What is seasonal food?
If you grow your own vegetables the packet will tell you when you can expect to harvest the crop and this is when it is in season. If you see vegetables for sale outside of this time then they are not in season and may well have been imported or grown under heat in a greenhouse.
Why eat seasonal food?
Food that is in season has many advantages over imported food or that grown under cover:
- It will have the best and freshest taste.
- It will have a higher nutritional value.
- It is good for the environment as it will have low food low miles and less energy will have been used than glass-grown plants to produce it.
- As a result it will be cheaper.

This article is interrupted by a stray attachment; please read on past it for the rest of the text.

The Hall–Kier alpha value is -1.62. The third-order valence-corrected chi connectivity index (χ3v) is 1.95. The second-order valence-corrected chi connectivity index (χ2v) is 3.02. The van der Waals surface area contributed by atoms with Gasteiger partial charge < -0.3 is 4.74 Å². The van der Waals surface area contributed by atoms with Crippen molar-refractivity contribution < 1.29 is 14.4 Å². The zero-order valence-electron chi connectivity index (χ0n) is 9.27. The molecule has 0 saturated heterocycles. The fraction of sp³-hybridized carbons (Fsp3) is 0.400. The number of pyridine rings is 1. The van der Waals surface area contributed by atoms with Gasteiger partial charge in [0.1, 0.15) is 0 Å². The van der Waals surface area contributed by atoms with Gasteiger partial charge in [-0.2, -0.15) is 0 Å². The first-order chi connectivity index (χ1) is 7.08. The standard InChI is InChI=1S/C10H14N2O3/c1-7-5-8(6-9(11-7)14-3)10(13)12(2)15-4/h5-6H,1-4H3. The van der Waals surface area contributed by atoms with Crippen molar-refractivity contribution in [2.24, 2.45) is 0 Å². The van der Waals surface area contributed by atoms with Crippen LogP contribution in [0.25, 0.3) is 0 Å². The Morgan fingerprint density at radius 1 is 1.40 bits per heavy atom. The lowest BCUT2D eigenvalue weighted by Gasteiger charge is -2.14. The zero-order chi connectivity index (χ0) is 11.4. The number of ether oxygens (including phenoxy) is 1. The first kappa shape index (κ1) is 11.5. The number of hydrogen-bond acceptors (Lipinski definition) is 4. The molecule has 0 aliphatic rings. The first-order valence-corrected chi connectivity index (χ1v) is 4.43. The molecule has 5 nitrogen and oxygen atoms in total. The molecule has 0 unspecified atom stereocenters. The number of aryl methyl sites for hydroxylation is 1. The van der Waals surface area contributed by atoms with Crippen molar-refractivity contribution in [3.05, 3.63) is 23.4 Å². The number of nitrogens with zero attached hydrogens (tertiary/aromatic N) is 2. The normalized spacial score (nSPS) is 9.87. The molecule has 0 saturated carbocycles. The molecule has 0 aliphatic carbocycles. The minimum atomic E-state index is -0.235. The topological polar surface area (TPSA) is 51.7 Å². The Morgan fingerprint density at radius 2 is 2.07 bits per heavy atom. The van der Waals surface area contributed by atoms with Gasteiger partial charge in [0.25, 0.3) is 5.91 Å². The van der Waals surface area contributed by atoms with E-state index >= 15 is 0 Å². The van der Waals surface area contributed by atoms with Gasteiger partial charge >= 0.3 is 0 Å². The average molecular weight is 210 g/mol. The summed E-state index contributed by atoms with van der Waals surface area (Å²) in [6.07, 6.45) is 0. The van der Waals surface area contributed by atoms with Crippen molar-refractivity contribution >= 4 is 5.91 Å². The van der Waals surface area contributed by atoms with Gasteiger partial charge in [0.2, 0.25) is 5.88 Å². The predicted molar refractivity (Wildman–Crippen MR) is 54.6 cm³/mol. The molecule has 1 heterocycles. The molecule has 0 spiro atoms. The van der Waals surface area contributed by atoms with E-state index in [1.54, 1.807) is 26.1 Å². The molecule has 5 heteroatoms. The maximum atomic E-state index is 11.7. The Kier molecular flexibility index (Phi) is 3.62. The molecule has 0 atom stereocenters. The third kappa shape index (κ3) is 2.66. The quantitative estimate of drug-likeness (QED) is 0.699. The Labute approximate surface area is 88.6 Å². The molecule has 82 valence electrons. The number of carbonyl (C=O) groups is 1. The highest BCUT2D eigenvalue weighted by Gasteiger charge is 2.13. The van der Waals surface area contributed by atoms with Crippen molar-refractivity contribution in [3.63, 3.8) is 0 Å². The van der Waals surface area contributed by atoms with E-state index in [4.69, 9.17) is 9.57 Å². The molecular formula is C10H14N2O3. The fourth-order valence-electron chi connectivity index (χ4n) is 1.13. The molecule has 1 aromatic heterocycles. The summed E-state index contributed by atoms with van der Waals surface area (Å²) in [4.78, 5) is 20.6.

- Finally, as a consumer, you will get seasonal variety and the excitement of the first taste of a just in-season food is hard to beat. A strawberry in winter may look appetising but it has minimal taste compared to a summer one.
What is in Season in January?
January can often be one of the coldest months of the year but luckily winter veg lends itself perfectly to the cooking of hearty stews, bubbling soups and steaming puddings. Just what you need after a cold walk.
Please note I have based this list on UK and Northern France.
- Purple Sprouting Broccoli
- Brussel Sprouts
- Cavolo Nero and Kale
- Red Cabbage
- Lamb's Lettuce
Veg from stores:
- Pumpkins and squashes
- Yorkshire forced rhubarb
- Apples (from stores)
- Pears (from stores)
There are only thin pickings to be had foraging in January but if you are lucky, in a mild winter in sheltered locations you will find some greens to pick including:
- Wild garlic
- Dandelion leaves
If you have a link to a recipe using produce available in January do let me know and I'll add it to this post. I could certainly do with some ideas using Brussel sprouts as I have a good crop of these in the garden this winter.